• Farris, Jennifer A., et al. “Learning from less successful Kaizen events: a case study.” Engineering Management Journal 20.3 (2008): 10-20.
  • Modarress, B., Ansari, A., & Lockwood, D. L. (2005). Kaizen costing for lean manufacturing: a case study. International Journal of Production Research,43(9), 1751-1760.
  • Palmer, V. S. (2001). Inventory management KAIZEN. In Engineering Management for Applied Technology, 2001. EMAT 2001. Proceedings. 2nd International Workshop on (pp. 55-56). IEEE.
  • Pirraglia, A., Saloni, D., & Van Dyk, H. (2009). Status of lean manufacturing implementation on secondary wood industries including residential, cabinet, millwork, and panel markets. BioResources4(4), 1341-1358.
  • Wood, Steven. 1989. “The Japanese Management Model: Tacit Skills in Shop Floor Participation” Work and Occupations November 1989 16:446-460.

Competitiveness and Value Creation

by Edgar Arias, Post-doctoral Research Associate.

In order to move and organization from its current state to a new stronger one, business strategies need to be formulated to improve the organization’s competitiveness (Feurer & Chaharbaghi, 1994). The capabilities and competences that an organization possess to persuade a customer to prefer its products and services over the competition are the essence of competitiveness.  To understand these capabilities and competencies, and their potential to deliver competitive advantage, the organization cannot be seen as a whole.  Instead, it needs to be regarded as a collection of discrete activities, which are performed in alignment with the organization’s business strategies. Value chain is a tool designed by Porter (Porter, 1985) to systematically divide a firm into its “strategically relevant” activities, analyze their behavior and interaction, and determine their importance in the implementation of business strategies. The term value is utilized in this context to denote the potential of these activities to deliver the firm’s value proposition (Kaplan & Norton, 2000). In Porter’s model, depicted in Figure 0, the value chain activities can be divided in two categories: primary activities and support activities.  The primary activities are those related to the physical creation and delivery of the product to the customer, whereas support activities are involved in the procurement and management of the resources needed by the primary activities to operate.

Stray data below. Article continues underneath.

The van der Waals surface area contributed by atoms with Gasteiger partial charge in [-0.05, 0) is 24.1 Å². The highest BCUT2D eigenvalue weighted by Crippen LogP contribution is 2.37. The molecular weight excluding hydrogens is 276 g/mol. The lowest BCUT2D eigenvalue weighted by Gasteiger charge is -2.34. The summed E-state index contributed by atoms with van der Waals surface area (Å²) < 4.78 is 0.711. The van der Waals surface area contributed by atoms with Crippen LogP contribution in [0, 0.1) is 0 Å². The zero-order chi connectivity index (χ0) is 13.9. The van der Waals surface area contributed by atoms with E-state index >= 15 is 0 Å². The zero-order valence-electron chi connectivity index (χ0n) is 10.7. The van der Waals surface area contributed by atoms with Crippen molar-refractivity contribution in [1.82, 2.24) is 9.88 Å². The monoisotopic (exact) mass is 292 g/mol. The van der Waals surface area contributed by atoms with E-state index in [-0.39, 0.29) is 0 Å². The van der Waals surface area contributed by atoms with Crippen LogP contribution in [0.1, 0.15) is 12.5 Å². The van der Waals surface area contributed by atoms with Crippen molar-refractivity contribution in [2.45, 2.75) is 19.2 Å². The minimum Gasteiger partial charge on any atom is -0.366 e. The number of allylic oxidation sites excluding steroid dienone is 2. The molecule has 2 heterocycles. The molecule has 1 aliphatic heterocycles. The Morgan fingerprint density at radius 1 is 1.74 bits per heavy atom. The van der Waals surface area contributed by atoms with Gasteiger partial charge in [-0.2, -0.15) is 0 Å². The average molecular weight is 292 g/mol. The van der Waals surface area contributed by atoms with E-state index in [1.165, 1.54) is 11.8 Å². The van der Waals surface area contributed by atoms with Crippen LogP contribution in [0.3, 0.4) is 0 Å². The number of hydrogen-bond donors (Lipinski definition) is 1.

Figure. The Generic Value Chain
Figure. The Generic Value Chain

According to this model, value is created by operating a firm in such a way that the end product or service, has built-in features, for which the customers are willing to pay a price. Bowman et al. argue that value may actually take two forms: the exchange value, which corresponds to the model just explained; and the perceived value, which is subjectively determined by the customer (Bowman & Ambrosini, 2000).  Under this paradigm, the value of the characteristics of products and services, varies from one context to another (e.g. by region or stage in the product life cycle).  This variability in the value of a product or service, is addressed by Hill in his order winner/order qualifier framework (Hill, 2000).  In accord with Hill’s model, which was originated in the field of manufacturing theory (Hofmann, Beck, Füger, & SpringerLink, 2013), the order qualifiers represent aspects of a product or service required for a customer to consider buying it.  The order winners on the other hand, consist in characteristics that position the product or service above those of the competition.  Understanding the difference between these two concepts, and how they materialize in any given industry, is critical for an organization’s strategic planning process.  Therefore, understanding such aspects of the hardwood export business is one of the main themes of this teams’ research projects.

The concepts presented up to this point – value chain, order winners and qualifiers, are based on the assumption that attaining competitive advantage depends on the organization’s resources, value activities, on the characteristics of products and services, and how these are valued by customers.  However, previous research on international marketing also suggests that, the context in which the firms operate, both locally and internationally, along with the characteristics of the organization themselves, play a key role in its competitiveness.  This field of study has coined the term “export performance” to address the factors that determine the success of a firm in achieving its objectives in international markets.  A future note on this subject will address the research conducted by the SIM team on the forest products industry.


  • Bowman, Cliff, & Ambrosini, Veronique. (2000). Value Creation versus Value Capture: Towards a Coherent Definition of Value in Strategy. British Journal of Management, 11(1), 1-15.
  • Feurer, Rainer, & Chaharbaghi, Kazem. (1994). Defining Competitiveness: a Holistic Approach. Management Decision, 32(2), 49-58.
  • Hill, Terry. (2000). Manufacturing Strategy: Text and Cases. Boston, Mass: Irwin/McGraw-Hill.
  • Hofmann, Erik, Beck, Patrick, Füger, Erik, & SpringerLink. (2013). The Supply Chain Differentiation Guide: A Roadmap to Operational Excellence. Berlin, Heidelberg: Springer Berlin Heidelberg.
  • Kaplan, R. S., & Norton, D. P. (2000). Having Trouble with your Strategy? Then Map It (Vol. 78, pp. 167-167). United States: Harvard Business School Publishing Corportation.
  • Porter, Michael E. (1985). Competitive advantage: creating and sustaining superior performance (pp. 33-61). New York: Free Press.